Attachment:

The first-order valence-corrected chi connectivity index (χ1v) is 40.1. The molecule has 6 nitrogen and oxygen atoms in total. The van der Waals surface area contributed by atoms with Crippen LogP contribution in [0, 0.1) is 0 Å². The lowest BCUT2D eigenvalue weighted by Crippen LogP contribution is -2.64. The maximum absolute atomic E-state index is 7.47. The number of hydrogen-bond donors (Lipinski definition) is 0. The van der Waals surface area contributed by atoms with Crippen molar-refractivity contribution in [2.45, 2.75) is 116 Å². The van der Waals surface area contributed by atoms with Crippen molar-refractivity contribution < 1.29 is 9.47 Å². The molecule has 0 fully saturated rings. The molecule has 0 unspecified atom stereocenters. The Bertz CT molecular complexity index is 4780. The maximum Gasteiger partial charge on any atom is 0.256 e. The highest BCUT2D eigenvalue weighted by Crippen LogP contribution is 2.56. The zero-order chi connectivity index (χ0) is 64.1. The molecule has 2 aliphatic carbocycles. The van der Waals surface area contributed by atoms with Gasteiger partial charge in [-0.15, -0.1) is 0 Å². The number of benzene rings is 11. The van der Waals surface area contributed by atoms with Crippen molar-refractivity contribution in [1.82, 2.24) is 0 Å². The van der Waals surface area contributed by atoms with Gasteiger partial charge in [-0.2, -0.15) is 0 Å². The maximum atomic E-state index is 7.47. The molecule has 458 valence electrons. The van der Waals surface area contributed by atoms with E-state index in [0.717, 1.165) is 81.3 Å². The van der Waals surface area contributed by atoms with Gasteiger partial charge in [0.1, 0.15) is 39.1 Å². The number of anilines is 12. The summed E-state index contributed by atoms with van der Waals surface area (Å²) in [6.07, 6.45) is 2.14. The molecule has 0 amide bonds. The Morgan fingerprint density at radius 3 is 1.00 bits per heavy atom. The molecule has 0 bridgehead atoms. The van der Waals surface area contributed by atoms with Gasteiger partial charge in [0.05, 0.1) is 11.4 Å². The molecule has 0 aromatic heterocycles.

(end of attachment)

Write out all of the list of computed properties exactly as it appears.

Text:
The first-order valence-corrected chi connectivity index (χ1v) is 40.1. The molecule has 6 nitrogen and oxygen atoms in total. The van der Waals surface area contributed by atoms with Crippen LogP contribution in [0, 0.1) is 0 Å². The lowest BCUT2D eigenvalue weighted by Crippen LogP contribution is -2.64. The maximum absolute atomic E-state index is 7.47. The number of hydrogen-bond donors (Lipinski definition) is 0. The van der Waals surface area contributed by atoms with Crippen molar-refractivity contribution in [2.45, 2.75) is 116 Å². The van der Waals surface area contributed by atoms with Crippen molar-refractivity contribution < 1.29 is 9.47 Å². The molecule has 0 fully saturated rings. The molecule has 0 unspecified atom stereocenters. The Bertz CT molecular complexity index is 4780. The maximum Gasteiger partial charge on any atom is 0.256 e. The highest BCUT2D eigenvalue weighted by Crippen LogP contribution is 2.56. The zero-order chi connectivity index (χ0) is 64.1. The molecule has 2 aliphatic carbocycles. The van der Waals surface area contributed by atoms with Gasteiger partial charge in [-0.15, -0.1) is 0 Å². The number of benzene rings is 11. The van der Waals surface area contributed by atoms with Crippen molar-refractivity contribution in [1.82, 2.24) is 0 Å². The van der Waals surface area contributed by atoms with Gasteiger partial charge in [-0.2, -0.15) is 0 Å². The maximum atomic E-state index is 7.47. The molecule has 458 valence electrons. The van der Waals surface area contributed by atoms with E-state index in [0.717, 1.165) is 81.3 Å². The van der Waals surface area contributed by atoms with Gasteiger partial charge in [0.1, 0.15) is 39.1 Å². The number of anilines is 12. The summed E-state index contributed by atoms with van der Waals surface area (Å²) in [6.07, 6.45) is 2.14. The molecule has 0 amide bonds. The Morgan fingerprint density at radius 3 is 1.00 bits per heavy atom. The molecule has 0 bridgehead atoms. The van der Waals surface area contributed by atoms with Gasteiger partial charge in [0.05, 0.1) is 11.4 Å². The molecule has 0 aromatic heterocycles.